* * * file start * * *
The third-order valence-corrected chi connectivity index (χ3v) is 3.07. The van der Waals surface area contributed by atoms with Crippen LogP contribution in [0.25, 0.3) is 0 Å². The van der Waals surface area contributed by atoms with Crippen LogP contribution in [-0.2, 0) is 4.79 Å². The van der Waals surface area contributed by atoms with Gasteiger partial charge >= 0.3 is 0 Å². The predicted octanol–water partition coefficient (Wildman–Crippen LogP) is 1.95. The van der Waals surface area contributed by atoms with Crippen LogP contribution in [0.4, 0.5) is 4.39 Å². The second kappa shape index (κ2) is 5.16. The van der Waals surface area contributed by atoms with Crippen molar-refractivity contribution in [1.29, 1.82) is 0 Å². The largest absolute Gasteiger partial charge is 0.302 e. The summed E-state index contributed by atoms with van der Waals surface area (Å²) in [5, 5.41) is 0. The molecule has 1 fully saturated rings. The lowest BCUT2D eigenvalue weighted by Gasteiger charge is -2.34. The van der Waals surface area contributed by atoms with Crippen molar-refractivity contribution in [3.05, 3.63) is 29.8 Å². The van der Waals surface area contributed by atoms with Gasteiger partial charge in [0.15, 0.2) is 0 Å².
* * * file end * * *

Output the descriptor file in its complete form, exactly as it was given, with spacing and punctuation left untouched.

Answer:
The third-order valence-corrected chi connectivity index (χ3v) is 3.07. The van der Waals surface area contributed by atoms with Crippen LogP contribution in [0.25, 0.3) is 0 Å². The van der Waals surface area contributed by atoms with Crippen LogP contribution in [-0.2, 0) is 4.79 Å². The van der Waals surface area contributed by atoms with Gasteiger partial charge >= 0.3 is 0 Å². The predicted octanol–water partition coefficient (Wildman–Crippen LogP) is 1.95. The van der Waals surface area contributed by atoms with Crippen LogP contribution in [0.4, 0.5) is 4.39 Å². The second kappa shape index (κ2) is 5.16. The van der Waals surface area contributed by atoms with Crippen molar-refractivity contribution in [1.29, 1.82) is 0 Å². The largest absolute Gasteiger partial charge is 0.302 e. The summed E-state index contributed by atoms with van der Waals surface area (Å²) in [5, 5.41) is 0. The molecule has 1 fully saturated rings. The lowest BCUT2D eigenvalue weighted by Gasteiger charge is -2.34. The van der Waals surface area contributed by atoms with Crippen molar-refractivity contribution in [3.05, 3.63) is 29.8 Å². The van der Waals surface area contributed by atoms with Gasteiger partial charge in [0.15, 0.2) is 0 Å².